Musicology and Ethnomusicology
Ever wondered about the cultural and social background of Beethoven’s Ninth Symphony or Copland’s Appalachian Spring? Ever wanted to learn more about Bach’s life as an artist? Ever wanted to learn about and play music from Cuba, Brazil, Ghana, or Mali? The Afro-Caribbean ensemble is comprised of students who love to make music and explore the sounds and cultures of music from both sides of the Atlantic Ocean. It's just one part of a unique academic experience for students who major in Music History and Literature or World Music as they become immersed in the background and development of music from the Middle Ages to the twenty-first century, from around the world, and from America's own popular culture.
Music students who have developed a strong interest in music and have demonstrated a high standard of academic achievement may apply for acceptance as a major in Music History and Literature or World Music before the end of their sophomore year at BGSU.
We offer two Bachelor of Music degrees for undergraduate music study. These focus on Music History and World Music and are intended for students who are interested in the academic study of music and who wish to prepare themselves for graduate work. Qualified students may pursue a double major in music history and music education, composition or performance. The degrees combines a general view of music that includes jazz, popular music and world music. Performative experiences reinforce work done in the classroom through participation in the department's small ensembles, which include the Afro-Caribbean Ensemble, the Balinese Gamelan, the Early Music Ensemble and the New Music Ensemble.
The Master of Music in Music History allows students to pursue detailed work in music history and prepares them for further work in musicology. The program includes courses in performance practice, various eras of classical music history, diverse genres, and specially designed topical seminars.
Two music/ethnomusicology degrees--an undergraduate Bachelor of Music in World Music and a graduate-level Master of Music in Ethnomusicology--are integrated within the Department of Musicology/Composition/Theory (MUCT) and include courses on area studies, the literature of the field, participation in world music ensembles, and interdisciplinary studies. The World Music and Ethnomusicology programs are integrated with departments and programs across the campus to allow for coursework in popular culture, women's studies, Africana studies, dance, art history, or other related fields. We offer several teaching assistantships for Master’s students.
Program strength and uniqueness
- Individual attention
- Teaching opportunities in the first year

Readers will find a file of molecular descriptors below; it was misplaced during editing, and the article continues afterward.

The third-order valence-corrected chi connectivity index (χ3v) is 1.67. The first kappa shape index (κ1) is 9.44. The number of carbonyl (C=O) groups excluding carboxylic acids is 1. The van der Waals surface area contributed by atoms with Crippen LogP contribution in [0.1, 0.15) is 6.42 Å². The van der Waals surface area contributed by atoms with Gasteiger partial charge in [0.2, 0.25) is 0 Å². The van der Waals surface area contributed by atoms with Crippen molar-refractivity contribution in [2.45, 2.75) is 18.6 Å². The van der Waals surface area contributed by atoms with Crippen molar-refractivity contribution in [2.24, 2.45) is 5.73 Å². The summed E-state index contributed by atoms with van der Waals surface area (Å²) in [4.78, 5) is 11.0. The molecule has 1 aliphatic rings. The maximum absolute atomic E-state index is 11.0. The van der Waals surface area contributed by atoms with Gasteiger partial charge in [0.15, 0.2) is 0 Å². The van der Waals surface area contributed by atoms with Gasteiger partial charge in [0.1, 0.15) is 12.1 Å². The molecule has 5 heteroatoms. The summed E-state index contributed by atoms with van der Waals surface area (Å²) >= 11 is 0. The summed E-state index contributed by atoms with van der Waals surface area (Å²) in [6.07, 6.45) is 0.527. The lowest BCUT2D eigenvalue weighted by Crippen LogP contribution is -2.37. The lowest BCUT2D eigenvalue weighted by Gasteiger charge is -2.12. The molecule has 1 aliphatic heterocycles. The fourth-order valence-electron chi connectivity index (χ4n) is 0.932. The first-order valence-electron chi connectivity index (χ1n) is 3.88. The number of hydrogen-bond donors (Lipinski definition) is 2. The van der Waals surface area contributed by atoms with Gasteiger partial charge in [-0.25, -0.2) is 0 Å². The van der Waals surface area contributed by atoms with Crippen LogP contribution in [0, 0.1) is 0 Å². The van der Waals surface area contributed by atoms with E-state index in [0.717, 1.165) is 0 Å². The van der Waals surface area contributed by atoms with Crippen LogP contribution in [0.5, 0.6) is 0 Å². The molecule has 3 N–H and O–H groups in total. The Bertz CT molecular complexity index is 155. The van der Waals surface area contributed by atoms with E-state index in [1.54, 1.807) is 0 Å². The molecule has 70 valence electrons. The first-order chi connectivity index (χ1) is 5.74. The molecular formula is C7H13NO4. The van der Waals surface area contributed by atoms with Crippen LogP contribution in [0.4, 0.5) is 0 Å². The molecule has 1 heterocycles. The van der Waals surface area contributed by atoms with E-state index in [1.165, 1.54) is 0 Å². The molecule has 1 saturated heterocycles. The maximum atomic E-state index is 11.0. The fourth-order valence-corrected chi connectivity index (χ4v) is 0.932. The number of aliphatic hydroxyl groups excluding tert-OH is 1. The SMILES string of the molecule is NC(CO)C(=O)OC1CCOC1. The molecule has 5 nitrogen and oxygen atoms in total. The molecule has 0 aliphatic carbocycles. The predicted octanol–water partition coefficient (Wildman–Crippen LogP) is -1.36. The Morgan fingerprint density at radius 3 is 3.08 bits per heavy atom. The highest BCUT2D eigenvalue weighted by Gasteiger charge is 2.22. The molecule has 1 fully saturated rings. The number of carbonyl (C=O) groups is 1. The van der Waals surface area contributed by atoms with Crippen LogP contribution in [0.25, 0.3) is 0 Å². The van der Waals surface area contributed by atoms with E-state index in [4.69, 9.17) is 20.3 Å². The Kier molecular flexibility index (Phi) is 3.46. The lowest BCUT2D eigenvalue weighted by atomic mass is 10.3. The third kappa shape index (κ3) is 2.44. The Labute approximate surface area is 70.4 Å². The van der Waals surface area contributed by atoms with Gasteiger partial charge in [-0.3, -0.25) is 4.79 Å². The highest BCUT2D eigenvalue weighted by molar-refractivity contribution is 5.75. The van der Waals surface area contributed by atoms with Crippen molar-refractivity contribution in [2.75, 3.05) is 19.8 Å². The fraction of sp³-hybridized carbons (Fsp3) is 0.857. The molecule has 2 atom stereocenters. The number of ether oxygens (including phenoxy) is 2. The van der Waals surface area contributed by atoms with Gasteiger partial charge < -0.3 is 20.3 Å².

- Mentorship in both research and teaching
- Excellent record of placing graduates into top Ph.D. programs
- Flexible culminating experience—students choose to write a thesis or submit a portfolio of work
- Wide-ranging faculty interests
- Resources of a large research university
- One of the top contemporary music programs in the country
Our ethnomusicology faculty specialize in multiple geographical and theoretical areas of study, including the music cultures of Africa and the African Diaspora, the Americas, the Middle East, Central Asia, and Indonesia. Concentrations include American and global popular musics; music and media; postcolonial studies; women’s, gender, and sexuality studies; organology; voice studies; and disability studies.
BGSU's music history faculty have specializations ranging from early music to the 21st century. Focal points within the department include cultural exchange, religion, and politics; social life within the courts of the 16th, 17th, and 18th centuries, modern opera, popular culture influences in Western art music, and music in film; and music history pedagogy.
Our students are free to explore these topics and any others of their choosing as they continue through their coursework.
Bowling Green State University features specific library collections in music and popular culture. The Sound Archives contains largest collection of popular music in North America.
The College of Musical Arts houses the Mid-American Center for Contemporary Music, which sponsors the largest annual New Music Festival in the Midwest. Contemporary music is a special strength in the College, which offers a DMA in Composition, Conducting, and Performance tracks.
The Arts Village (AV) is a unique living/learning community dedicated to the arts on the campus. The Arts Village hosts numerous world music events and is strongly interrelated with the World Music and Ethnomusicology programs.
Resources are available to assist student workshop participation, research, and conference attendance. In addition, several assistantships are offered to Master’s students for graduate study. Check the departmental page listing assistantship opportunities for more information.